Let's say you have two objects ($foo and $bar). You want them to bounce off each other if they collide, how can you do it? If you check $foo before moving and finds it will collide with $bar, it's easy enough to change $foo's movement, but $bar won't be aware of the interaction. You could come up with a way for $foo to tell $bar they collided, but that still leaves other issues.

    You also have a problem with the order of movements. Let's say $foo is at 0,0 and $bar is at 1,0. Both of them are traveling right 1 column per frame. $foo will always hit $bar even though they shouldn't.

    You can't just check to see if a cell is occupied after a movement to detect collisions either as an object might move 5 cells at a time. (So $bar could go right through $foo with a large enough movement)

    Perhaps the best way is to do the movements ( keeping track of the last positions in the object as well) flagging objects that have collided and returning them. (Detecting the collisions could be a little hairy)

    Then the programmer can decide what to do (such as handling the interaction, moving the objects and run_callback_routines() again (taking care to avoid infinite loops of course)


    "To be civilized is to deny one's nature."
      Yeah, the root of the problem is that it wasn't originally designed for this purpose. I've been thinking through the same problems that you mention, and I don't think there's any way to avoid them without radically changing the way the module works. I think I'll probably do something like what you suggest and not worry about it too much, since it's not the primary purpose of the module anyway. Thanks for the suggestions.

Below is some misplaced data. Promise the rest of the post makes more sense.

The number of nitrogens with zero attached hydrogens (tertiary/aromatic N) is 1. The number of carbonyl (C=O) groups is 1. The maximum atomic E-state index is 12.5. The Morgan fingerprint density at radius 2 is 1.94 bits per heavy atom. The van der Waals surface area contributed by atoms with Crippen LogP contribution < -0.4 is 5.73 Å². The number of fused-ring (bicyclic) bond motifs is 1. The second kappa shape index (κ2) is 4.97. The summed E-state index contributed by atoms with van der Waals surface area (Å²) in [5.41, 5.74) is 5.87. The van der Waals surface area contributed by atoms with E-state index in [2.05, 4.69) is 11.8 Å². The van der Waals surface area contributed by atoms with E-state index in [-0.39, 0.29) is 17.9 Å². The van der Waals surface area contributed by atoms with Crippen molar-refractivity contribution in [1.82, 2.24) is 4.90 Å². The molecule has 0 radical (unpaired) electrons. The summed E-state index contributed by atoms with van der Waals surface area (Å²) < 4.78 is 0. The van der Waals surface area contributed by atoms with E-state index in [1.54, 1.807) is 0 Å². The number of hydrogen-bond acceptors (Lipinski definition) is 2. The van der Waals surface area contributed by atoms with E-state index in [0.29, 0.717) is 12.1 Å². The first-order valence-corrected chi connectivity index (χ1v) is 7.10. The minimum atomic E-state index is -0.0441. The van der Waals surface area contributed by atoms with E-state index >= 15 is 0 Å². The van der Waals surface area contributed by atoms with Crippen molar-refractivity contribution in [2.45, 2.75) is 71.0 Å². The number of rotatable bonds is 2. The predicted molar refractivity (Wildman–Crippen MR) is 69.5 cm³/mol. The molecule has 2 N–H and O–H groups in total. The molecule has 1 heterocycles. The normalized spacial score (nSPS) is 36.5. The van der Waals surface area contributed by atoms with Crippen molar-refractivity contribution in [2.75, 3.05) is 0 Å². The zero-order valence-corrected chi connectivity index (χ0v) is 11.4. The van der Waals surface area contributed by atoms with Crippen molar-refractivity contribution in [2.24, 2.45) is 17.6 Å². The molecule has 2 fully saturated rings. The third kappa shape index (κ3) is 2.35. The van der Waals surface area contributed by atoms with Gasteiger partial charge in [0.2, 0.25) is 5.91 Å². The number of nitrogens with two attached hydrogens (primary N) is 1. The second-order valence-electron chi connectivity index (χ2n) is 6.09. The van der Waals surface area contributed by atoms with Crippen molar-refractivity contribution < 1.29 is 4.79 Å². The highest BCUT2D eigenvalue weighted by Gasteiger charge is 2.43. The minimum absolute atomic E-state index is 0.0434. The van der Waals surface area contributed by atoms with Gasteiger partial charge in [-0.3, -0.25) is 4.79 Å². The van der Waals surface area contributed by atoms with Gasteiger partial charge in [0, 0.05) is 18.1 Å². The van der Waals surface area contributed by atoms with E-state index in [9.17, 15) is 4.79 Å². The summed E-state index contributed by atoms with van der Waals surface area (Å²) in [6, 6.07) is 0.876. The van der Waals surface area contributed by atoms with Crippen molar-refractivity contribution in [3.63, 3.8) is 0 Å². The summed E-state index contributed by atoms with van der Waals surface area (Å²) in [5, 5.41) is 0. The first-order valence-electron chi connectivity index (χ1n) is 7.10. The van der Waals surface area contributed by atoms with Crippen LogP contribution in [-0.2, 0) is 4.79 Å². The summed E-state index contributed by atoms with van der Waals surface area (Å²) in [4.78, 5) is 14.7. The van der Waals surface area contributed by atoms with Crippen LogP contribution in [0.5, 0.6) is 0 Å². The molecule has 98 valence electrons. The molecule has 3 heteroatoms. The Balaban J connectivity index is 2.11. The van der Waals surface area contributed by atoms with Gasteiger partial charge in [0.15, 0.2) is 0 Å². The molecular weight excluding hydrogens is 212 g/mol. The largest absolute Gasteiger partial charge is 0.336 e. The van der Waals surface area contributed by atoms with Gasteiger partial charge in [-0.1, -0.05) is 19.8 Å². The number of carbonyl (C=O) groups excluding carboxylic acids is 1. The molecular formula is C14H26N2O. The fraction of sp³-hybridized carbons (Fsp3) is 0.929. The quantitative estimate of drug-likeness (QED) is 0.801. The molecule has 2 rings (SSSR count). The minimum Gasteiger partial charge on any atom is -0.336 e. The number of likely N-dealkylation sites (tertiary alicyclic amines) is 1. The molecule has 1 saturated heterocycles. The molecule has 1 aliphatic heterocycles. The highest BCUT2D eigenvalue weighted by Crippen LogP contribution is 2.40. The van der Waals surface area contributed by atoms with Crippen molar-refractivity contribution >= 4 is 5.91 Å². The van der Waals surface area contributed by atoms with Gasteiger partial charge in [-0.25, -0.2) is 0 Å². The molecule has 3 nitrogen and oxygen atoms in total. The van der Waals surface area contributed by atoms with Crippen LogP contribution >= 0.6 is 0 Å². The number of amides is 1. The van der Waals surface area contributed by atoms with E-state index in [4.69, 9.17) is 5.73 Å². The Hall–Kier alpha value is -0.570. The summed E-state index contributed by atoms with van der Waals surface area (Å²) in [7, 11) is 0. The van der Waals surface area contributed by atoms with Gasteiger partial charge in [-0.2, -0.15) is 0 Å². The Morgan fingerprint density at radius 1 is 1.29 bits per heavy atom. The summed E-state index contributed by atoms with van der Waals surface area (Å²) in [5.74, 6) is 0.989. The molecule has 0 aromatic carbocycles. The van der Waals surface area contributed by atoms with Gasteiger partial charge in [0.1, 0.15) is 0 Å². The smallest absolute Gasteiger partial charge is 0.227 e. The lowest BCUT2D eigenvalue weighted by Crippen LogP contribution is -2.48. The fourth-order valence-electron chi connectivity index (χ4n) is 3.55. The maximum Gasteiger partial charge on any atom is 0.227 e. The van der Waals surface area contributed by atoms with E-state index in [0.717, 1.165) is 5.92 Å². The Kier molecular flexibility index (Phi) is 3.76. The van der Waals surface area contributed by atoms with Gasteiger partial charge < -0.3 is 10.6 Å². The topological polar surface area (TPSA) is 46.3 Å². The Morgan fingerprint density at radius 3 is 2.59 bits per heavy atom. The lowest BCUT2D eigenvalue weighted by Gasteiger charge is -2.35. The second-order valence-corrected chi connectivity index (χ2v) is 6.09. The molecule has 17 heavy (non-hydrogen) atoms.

No problem. Seeing that your using console graphics, I'm assuming you are going to want to detect collisions on the character level. If that's the way you go, once you get things working to your liking you could make it speedy and less memory hungry by creating bitmasks of the sprites and judicious use of bitwise &, and bit shifts. Let's say you limit sprites to 32 x 32 (pretty big for ascii characters), You could make a bit mask for the characters with something like so... (untested) Then by comparing the appropriate rows, collision checking can be done with a bitwise & (After you've shifted the mask appropriately )
        my $transparent_color = ' '; my $chardata = [ ' |x x|', ' | |', ' = ', ]; my $map = make_collision_map($chardata); # This gives you a map like so #00000000000000000000000000110110 #00000000000000000000000000100010 #00000000000000000000000000001000 # Assuming the character animations is an array ref of one or more hor +izontal lines sub make_collision_map { my $sprite = shift; my @mask; foreach my $row (@$sprite){ warn "Sprite length exceeds limit:[$row]" and return if length($ +row) > 32; (my $bits = $row)=~s/[^$transparent_char]/1/g; $bits=~s/$transparent_char/0/g; push @mask, unpack("N", pack("B32", substr("0" x 32 . reverse ( +$bits), -32))) ; } return [@mask]; }
        I don't have time to finish this right now, but hope it helps.


        "To be civilized is to deny one's nature."